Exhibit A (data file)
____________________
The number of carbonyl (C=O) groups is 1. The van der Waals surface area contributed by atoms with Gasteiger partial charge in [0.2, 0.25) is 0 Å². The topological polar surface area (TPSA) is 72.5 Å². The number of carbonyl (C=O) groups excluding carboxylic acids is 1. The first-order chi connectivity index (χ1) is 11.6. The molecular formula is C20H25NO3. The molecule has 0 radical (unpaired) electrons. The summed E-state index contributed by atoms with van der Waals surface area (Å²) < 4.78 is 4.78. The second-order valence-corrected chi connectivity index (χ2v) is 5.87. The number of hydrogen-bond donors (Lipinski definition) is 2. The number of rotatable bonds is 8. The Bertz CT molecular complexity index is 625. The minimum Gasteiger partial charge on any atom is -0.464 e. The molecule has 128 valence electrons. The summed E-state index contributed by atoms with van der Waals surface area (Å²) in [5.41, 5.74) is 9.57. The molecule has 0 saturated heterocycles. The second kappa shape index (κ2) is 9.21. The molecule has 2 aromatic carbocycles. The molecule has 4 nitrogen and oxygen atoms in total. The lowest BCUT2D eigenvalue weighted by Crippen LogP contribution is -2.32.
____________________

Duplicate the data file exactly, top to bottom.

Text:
The number of carbonyl (C=O) groups is 1. The van der Waals surface area contributed by atoms with Gasteiger partial charge in [0.2, 0.25) is 0 Å². The topological polar surface area (TPSA) is 72.5 Å². The number of carbonyl (C=O) groups excluding carboxylic acids is 1. The first-order chi connectivity index (χ1) is 11.6. The molecular formula is C20H25NO3. The molecule has 0 radical (unpaired) electrons. The summed E-state index contributed by atoms with van der Waals surface area (Å²) < 4.78 is 4.78. The second-order valence-corrected chi connectivity index (χ2v) is 5.87. The number of hydrogen-bond donors (Lipinski definition) is 2. The number of rotatable bonds is 8. The Bertz CT molecular complexity index is 625. The minimum Gasteiger partial charge on any atom is -0.464 e. The molecule has 128 valence electrons. The summed E-state index contributed by atoms with van der Waals surface area (Å²) in [5.41, 5.74) is 9.57. The molecule has 0 saturated heterocycles. The second kappa shape index (κ2) is 9.21. The molecule has 2 aromatic carbocycles. The molecule has 4 nitrogen and oxygen atoms in total. The lowest BCUT2D eigenvalue weighted by Crippen LogP contribution is -2.32.